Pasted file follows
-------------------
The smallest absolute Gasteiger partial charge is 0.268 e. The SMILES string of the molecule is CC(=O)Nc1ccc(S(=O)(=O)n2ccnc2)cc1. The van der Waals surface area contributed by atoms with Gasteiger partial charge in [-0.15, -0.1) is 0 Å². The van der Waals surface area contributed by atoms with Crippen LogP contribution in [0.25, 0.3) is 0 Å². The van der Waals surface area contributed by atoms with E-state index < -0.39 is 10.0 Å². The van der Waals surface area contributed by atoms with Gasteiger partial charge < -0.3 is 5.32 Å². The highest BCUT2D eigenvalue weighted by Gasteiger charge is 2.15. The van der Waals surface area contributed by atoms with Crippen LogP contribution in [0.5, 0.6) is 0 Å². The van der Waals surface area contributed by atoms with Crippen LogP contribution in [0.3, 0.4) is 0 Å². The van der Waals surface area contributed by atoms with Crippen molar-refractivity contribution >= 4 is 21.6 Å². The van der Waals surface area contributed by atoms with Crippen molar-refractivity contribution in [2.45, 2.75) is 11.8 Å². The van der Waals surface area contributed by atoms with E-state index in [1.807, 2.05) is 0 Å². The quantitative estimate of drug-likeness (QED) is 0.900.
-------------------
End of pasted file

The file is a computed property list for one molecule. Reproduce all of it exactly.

The smallest absolute Gasteiger partial charge is 0.268 e. The SMILES string of the molecule is CC(=O)Nc1ccc(S(=O)(=O)n2ccnc2)cc1. The van der Waals surface area contributed by atoms with Gasteiger partial charge in [-0.15, -0.1) is 0 Å². The van der Waals surface area contributed by atoms with Crippen LogP contribution in [0.25, 0.3) is 0 Å². The van der Waals surface area contributed by atoms with E-state index < -0.39 is 10.0 Å². The van der Waals surface area contributed by atoms with Gasteiger partial charge < -0.3 is 5.32 Å². The highest BCUT2D eigenvalue weighted by Gasteiger charge is 2.15. The van der Waals surface area contributed by atoms with Crippen LogP contribution in [0.5, 0.6) is 0 Å². The van der Waals surface area contributed by atoms with Crippen LogP contribution in [0.3, 0.4) is 0 Å². The van der Waals surface area contributed by atoms with Crippen molar-refractivity contribution >= 4 is 21.6 Å². The van der Waals surface area contributed by atoms with Crippen molar-refractivity contribution in [2.45, 2.75) is 11.8 Å². The van der Waals surface area contributed by atoms with E-state index in [1.807, 2.05) is 0 Å². The quantitative estimate of drug-likeness (QED) is 0.900.